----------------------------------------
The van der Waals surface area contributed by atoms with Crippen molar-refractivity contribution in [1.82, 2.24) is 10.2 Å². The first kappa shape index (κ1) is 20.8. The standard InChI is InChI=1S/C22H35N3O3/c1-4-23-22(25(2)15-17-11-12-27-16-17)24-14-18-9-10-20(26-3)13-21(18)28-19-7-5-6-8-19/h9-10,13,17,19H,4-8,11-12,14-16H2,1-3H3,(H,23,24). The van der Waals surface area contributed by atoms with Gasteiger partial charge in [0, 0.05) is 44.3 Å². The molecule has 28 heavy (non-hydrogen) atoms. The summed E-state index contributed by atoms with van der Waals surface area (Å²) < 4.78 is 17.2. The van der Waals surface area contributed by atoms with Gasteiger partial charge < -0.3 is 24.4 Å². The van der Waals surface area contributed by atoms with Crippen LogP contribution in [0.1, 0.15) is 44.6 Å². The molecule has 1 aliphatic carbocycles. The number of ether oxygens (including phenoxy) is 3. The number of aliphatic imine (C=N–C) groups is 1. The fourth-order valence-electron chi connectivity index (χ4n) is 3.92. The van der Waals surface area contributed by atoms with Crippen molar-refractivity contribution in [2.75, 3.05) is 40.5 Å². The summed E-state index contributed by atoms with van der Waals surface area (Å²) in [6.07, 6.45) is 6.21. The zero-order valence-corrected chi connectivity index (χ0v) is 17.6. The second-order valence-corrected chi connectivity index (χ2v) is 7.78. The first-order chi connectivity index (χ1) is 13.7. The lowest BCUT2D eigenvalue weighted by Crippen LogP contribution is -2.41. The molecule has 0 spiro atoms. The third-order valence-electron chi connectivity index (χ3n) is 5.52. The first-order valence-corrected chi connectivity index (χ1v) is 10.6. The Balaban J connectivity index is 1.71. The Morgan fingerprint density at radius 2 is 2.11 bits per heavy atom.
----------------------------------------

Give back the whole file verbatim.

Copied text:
The van der Waals surface area contributed by atoms with Crippen molar-refractivity contribution in [1.82, 2.24) is 10.2 Å². The first kappa shape index (κ1) is 20.8. The standard InChI is InChI=1S/C22H35N3O3/c1-4-23-22(25(2)15-17-11-12-27-16-17)24-14-18-9-10-20(26-3)13-21(18)28-19-7-5-6-8-19/h9-10,13,17,19H,4-8,11-12,14-16H2,1-3H3,(H,23,24). The van der Waals surface area contributed by atoms with Gasteiger partial charge in [0, 0.05) is 44.3 Å². The molecule has 28 heavy (non-hydrogen) atoms. The summed E-state index contributed by atoms with van der Waals surface area (Å²) < 4.78 is 17.2. The van der Waals surface area contributed by atoms with Gasteiger partial charge < -0.3 is 24.4 Å². The van der Waals surface area contributed by atoms with Crippen LogP contribution in [0.1, 0.15) is 44.6 Å². The molecule has 1 aliphatic carbocycles. The number of ether oxygens (including phenoxy) is 3. The number of aliphatic imine (C=N–C) groups is 1. The fourth-order valence-electron chi connectivity index (χ4n) is 3.92. The van der Waals surface area contributed by atoms with Crippen molar-refractivity contribution in [2.75, 3.05) is 40.5 Å². The summed E-state index contributed by atoms with van der Waals surface area (Å²) in [6.07, 6.45) is 6.21. The zero-order valence-corrected chi connectivity index (χ0v) is 17.6. The second-order valence-corrected chi connectivity index (χ2v) is 7.78. The first-order chi connectivity index (χ1) is 13.7. The lowest BCUT2D eigenvalue weighted by Crippen LogP contribution is -2.41. The molecule has 0 spiro atoms. The third-order valence-electron chi connectivity index (χ3n) is 5.52. The first-order valence-corrected chi connectivity index (χ1v) is 10.6. The Balaban J connectivity index is 1.71. The Morgan fingerprint density at radius 2 is 2.11 bits per heavy atom.